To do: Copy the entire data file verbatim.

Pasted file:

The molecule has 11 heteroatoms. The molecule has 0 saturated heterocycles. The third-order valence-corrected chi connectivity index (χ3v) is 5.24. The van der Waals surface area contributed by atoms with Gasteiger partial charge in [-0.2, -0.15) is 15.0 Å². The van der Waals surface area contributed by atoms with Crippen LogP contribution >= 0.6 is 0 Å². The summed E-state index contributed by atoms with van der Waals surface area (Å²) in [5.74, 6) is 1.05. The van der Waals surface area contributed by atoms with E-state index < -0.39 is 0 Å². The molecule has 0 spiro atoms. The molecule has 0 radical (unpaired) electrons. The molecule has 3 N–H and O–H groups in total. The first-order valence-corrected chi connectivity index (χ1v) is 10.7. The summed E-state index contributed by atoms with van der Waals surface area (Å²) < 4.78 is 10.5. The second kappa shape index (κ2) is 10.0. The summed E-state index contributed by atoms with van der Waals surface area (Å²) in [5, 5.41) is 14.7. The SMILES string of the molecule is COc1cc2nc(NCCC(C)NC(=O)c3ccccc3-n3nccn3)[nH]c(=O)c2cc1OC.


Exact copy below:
The molecule has 11 heteroatoms. The molecule has 0 saturated heterocycles. The third-order valence-corrected chi connectivity index (χ3v) is 5.24. The van der Waals surface area contributed by atoms with Gasteiger partial charge in [-0.2, -0.15) is 15.0 Å². The van der Waals surface area contributed by atoms with Crippen LogP contribution >= 0.6 is 0 Å². The summed E-state index contributed by atoms with van der Waals surface area (Å²) in [5.74, 6) is 1.05. The van der Waals surface area contributed by atoms with E-state index < -0.39 is 0 Å². The molecule has 0 spiro atoms. The molecule has 0 radical (unpaired) electrons. The molecule has 3 N–H and O–H groups in total. The first-order valence-corrected chi connectivity index (χ1v) is 10.7. The summed E-state index contributed by atoms with van der Waals surface area (Å²) < 4.78 is 10.5. The second kappa shape index (κ2) is 10.0. The summed E-state index contributed by atoms with van der Waals surface area (Å²) in [5, 5.41) is 14.7. The SMILES string of the molecule is COc1cc2nc(NCCC(C)NC(=O)c3ccccc3-n3nccn3)[nH]c(=O)c2cc1OC.